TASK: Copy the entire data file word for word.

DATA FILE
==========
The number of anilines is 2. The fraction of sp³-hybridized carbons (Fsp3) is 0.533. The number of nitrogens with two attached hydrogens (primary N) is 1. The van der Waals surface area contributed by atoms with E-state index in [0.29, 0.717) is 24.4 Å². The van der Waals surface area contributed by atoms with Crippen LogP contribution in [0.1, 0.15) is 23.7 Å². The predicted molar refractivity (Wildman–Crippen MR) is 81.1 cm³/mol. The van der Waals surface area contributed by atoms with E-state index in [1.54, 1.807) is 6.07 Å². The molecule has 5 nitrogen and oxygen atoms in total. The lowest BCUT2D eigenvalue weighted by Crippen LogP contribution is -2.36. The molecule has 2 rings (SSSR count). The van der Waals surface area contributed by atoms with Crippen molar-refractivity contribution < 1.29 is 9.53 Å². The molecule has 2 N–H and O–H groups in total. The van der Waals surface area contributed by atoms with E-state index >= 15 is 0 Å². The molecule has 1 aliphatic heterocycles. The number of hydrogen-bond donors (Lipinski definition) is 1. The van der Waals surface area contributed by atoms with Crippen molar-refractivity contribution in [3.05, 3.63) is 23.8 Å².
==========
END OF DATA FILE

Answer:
The number of anilines is 2. The fraction of sp³-hybridized carbons (Fsp3) is 0.533. The number of nitrogens with two attached hydrogens (primary N) is 1. The van der Waals surface area contributed by atoms with E-state index in [0.29, 0.717) is 24.4 Å². The van der Waals surface area contributed by atoms with Crippen LogP contribution in [0.1, 0.15) is 23.7 Å². The predicted molar refractivity (Wildman–Crippen MR) is 81.1 cm³/mol. The van der Waals surface area contributed by atoms with E-state index in [1.54, 1.807) is 6.07 Å². The molecule has 5 nitrogen and oxygen atoms in total. The lowest BCUT2D eigenvalue weighted by Crippen LogP contribution is -2.36. The molecule has 2 rings (SSSR count). The van der Waals surface area contributed by atoms with Crippen molar-refractivity contribution < 1.29 is 9.53 Å². The molecule has 2 N–H and O–H groups in total. The van der Waals surface area contributed by atoms with E-state index >= 15 is 0 Å². The molecule has 1 aliphatic heterocycles. The number of hydrogen-bond donors (Lipinski definition) is 1. The van der Waals surface area contributed by atoms with Crippen molar-refractivity contribution in [3.05, 3.63) is 23.8 Å².